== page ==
We had a feeling that chromium would pop back up in the news again… and this time residents in the Chicago area had the (dis)pleasure of finding out that recent test result showed the presence of an unhealthy level of a heavy metal (chromium) in their water supply.
Chicago’s first round of testing for a toxic metal called hexavalent chromium found that levels in local drinking water are more than 11 times higher than a health standard California adopted last month.
But it could take years before anything is done about chromium contamination in Chicago and scores of other cities, in part because industrial polluters and municipal water utilities are lobbying to block or delay the Obama administration’s move toward national regulations. ( source )
As some of you may recall, we wrote about chromium showing up in drinking water in the past and from the sounds of things we will very likely find ourselves writing about it many more times.
The discovery of hexavalent chromium in drinking water is renewing a debate about dozens of unregulated substances that are showing up in water supplies nationwide. Potential health threats from many of the industrial chemicals, pharmaceutical drugs and herbicides still are being studied, but researchers say there is strong evidence that years of exposure to chromium-contaminated water can cause stomach cancer.
Test results obtained by the Tribune show that treated Lake Michigan water pumped to 7 million people in Chicago and its suburbs contains up to 0.23 parts per billion of the toxic metal, well above an amount that researchers say could increase the long-term risk of cancer. ( source )
For those of you not familiar with the articles previously written about chromium in drinking water on this site, the following links will really come in handy:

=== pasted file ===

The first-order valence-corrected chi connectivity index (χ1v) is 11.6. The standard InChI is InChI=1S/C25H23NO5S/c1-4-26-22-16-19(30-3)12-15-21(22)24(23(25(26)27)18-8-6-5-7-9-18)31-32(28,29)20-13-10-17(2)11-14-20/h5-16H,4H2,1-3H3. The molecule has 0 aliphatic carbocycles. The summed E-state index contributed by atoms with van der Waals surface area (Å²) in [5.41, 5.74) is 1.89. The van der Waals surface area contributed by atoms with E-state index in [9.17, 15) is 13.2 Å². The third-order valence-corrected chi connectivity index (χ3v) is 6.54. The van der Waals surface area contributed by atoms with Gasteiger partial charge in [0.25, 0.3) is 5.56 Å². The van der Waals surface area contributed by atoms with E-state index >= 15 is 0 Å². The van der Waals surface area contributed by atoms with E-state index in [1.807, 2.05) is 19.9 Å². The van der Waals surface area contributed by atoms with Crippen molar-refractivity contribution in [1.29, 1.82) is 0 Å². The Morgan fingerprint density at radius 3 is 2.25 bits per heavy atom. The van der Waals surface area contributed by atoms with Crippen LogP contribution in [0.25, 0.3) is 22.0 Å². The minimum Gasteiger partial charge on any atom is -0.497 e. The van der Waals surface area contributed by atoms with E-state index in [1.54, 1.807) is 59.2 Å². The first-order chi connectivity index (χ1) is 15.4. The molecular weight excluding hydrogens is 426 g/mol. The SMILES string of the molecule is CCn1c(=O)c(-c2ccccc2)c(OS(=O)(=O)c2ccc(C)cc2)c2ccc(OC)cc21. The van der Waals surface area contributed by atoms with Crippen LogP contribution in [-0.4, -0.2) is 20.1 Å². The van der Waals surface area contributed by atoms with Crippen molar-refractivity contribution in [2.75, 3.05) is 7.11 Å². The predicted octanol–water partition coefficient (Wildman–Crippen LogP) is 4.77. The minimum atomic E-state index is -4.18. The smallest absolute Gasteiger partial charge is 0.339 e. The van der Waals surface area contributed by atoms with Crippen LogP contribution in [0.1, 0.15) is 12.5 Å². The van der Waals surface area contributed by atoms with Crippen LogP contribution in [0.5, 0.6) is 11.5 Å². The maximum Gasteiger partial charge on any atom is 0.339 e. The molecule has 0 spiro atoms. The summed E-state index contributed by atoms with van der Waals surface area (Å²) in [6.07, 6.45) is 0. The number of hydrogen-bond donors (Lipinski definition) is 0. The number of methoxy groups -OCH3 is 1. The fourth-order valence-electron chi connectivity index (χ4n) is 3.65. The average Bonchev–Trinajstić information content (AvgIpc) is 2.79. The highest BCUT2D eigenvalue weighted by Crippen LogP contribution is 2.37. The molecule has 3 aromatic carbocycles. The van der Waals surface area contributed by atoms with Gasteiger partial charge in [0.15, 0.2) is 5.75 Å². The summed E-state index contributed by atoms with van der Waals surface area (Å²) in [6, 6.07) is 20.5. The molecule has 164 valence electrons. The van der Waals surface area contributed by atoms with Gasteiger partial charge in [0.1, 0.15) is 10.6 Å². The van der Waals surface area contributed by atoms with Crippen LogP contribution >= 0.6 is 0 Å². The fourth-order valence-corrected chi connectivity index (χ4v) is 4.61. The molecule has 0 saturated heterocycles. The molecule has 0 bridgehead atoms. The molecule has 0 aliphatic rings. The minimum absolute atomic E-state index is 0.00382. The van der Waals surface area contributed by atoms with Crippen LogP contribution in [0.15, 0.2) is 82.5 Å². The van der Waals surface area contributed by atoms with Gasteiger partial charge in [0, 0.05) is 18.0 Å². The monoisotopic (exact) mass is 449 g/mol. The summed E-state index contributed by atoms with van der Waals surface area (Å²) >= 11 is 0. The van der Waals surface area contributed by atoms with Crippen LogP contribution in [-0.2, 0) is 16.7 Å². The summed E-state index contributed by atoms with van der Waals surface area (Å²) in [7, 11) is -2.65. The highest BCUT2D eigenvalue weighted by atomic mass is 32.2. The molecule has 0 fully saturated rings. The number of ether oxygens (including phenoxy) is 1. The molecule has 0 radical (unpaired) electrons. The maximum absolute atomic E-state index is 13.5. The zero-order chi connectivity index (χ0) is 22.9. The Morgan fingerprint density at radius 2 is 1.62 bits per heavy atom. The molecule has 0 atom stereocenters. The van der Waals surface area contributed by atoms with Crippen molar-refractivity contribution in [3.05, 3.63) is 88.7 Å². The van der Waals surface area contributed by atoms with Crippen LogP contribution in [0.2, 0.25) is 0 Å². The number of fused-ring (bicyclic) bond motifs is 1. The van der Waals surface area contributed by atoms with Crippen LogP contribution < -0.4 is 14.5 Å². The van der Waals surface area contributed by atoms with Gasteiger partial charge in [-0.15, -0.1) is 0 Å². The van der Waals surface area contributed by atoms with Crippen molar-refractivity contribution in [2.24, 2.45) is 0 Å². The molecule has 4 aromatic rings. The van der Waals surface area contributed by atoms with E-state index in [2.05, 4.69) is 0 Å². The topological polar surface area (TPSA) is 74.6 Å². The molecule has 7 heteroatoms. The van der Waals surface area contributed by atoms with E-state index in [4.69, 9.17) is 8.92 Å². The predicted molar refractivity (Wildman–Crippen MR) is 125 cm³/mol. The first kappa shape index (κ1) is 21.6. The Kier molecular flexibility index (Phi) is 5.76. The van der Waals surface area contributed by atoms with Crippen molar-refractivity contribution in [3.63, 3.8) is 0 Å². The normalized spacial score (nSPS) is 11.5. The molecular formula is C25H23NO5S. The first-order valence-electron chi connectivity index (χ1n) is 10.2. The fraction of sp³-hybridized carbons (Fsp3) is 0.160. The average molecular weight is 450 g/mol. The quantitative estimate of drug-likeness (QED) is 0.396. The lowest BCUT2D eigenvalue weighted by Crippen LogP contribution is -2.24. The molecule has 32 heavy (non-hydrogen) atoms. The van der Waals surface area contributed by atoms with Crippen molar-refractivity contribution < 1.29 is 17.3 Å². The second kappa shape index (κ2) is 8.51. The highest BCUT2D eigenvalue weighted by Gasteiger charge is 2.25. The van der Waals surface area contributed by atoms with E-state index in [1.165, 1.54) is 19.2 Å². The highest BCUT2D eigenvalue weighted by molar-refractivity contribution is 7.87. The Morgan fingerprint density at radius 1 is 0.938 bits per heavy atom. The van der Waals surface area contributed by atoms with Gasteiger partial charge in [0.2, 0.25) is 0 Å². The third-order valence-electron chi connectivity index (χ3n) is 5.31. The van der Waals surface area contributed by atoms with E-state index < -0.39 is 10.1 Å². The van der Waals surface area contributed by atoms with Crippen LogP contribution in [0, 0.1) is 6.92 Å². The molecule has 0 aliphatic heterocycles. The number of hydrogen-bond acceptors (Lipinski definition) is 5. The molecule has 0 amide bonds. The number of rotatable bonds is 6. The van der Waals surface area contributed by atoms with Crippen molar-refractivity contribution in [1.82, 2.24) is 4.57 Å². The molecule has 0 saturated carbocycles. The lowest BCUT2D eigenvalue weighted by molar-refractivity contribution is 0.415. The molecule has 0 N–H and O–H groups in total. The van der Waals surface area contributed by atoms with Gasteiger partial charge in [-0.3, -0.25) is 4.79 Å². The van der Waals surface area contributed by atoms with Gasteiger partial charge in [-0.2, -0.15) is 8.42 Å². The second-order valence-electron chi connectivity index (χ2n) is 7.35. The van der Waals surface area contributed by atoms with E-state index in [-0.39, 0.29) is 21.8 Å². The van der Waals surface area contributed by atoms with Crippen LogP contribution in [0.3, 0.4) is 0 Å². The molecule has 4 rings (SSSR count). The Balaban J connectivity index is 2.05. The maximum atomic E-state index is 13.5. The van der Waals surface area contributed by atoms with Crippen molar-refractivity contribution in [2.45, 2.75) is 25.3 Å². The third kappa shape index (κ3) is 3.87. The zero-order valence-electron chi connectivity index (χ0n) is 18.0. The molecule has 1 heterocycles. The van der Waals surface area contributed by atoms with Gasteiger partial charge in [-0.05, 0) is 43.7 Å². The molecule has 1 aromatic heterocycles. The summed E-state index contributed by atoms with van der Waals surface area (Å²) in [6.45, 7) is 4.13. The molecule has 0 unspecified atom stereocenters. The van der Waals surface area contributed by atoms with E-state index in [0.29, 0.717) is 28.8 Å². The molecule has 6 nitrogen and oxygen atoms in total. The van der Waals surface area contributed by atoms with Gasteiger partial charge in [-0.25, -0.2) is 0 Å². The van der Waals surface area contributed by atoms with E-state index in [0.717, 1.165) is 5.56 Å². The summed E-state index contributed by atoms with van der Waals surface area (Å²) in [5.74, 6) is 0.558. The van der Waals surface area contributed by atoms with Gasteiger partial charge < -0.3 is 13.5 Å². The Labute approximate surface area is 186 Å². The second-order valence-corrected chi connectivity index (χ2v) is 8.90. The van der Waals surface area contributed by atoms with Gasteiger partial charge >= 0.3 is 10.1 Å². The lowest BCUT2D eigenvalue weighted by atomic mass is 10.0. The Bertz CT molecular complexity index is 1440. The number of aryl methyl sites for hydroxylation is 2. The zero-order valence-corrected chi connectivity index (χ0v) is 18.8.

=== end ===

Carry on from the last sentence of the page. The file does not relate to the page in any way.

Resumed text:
- Chromium in Drinking Water
- Chromium in Drinking Water Information
- Specifics From EWG’s Report on Chromium in Drinking Water
- Meter to Test Chromium in Water
We have written more, but the ones above ought to give you a pretty good understanding of the chromium in drinking water situation facing many areas of the United States. Water supplies previously deemed ‘safe’, and we include both municipal and private water supplies in this statement, have come under new scrutiny and many do not measure up to the current quality standards.
Speaking of tests, can the average person test for chromium in drinking water? Of course they can — but as always the best testing solution comes in the form of analysis by a certified water testing laboratory.
If, however, you would like a fast and easy method to test for the presence of chromium in water, you will definitely want to take a look at the chromium test strips produced by SenSafe. They make field testing for hexavalent chromium in water a simple and inexpensive process.